It’s been more than 250 days since it last rained in southern California.

Approximately 8,000 firefighters continue to battle massive wildfires, like the record-setting Thomas Fire.

Related: Firefighters race to get control of California wildfires

But it’s not just people and infrastructure that are in danger — fires also threaten indigenous cultural sites.

That’s where Gilbert Romero comes in. He’s a fire captain for the Santa Ynez Band of Chumash Indians, but he’s also one of the department’s “cultural specialists.”

Romero grew up wanting to protect Chumash heritage and culture. His father has done a similar job for the tribe for decades, going to construction sites and working with archeologists to protect sacred sites as a monitor.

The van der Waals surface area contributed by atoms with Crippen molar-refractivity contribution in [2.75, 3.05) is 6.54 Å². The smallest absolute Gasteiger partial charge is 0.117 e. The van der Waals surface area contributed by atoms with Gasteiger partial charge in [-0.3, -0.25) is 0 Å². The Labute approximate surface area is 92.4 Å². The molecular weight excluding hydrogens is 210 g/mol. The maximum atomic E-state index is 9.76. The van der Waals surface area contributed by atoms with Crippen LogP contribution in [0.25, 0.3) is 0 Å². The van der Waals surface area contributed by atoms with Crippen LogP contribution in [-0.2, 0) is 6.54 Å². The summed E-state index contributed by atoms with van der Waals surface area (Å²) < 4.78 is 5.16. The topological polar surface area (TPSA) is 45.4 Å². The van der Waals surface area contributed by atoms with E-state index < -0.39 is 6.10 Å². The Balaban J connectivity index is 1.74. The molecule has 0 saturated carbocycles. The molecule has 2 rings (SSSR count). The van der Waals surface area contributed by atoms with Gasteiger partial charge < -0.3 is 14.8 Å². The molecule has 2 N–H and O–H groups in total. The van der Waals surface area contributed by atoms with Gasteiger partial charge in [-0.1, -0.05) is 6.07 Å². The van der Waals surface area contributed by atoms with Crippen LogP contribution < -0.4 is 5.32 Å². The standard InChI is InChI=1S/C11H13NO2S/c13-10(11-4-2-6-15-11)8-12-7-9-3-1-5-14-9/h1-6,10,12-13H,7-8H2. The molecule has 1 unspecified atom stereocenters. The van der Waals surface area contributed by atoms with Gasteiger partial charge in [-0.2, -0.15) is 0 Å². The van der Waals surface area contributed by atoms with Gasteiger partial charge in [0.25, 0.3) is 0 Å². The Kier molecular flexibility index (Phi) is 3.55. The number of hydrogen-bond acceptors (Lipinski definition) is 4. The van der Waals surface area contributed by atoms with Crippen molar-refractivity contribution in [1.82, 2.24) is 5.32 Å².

“He still does it to this day — that's his love and his passion,” says Romero. “It’s one of mine as well.”

But Romero says it can be difficult balancing his roles as a firefighter and a cultural specialist.

“I know that we're not always going to save all the sites. There's going to be times where we need to save people's lives,” says Romero. “Cultural sites are important to us. But my number one job that I'm hired to do is [be a] firefighter.”

Related: After the California wildfires, community leaders are trying to rebuild homes — and trust in government agencies

From PRI's The World ©2017 PRI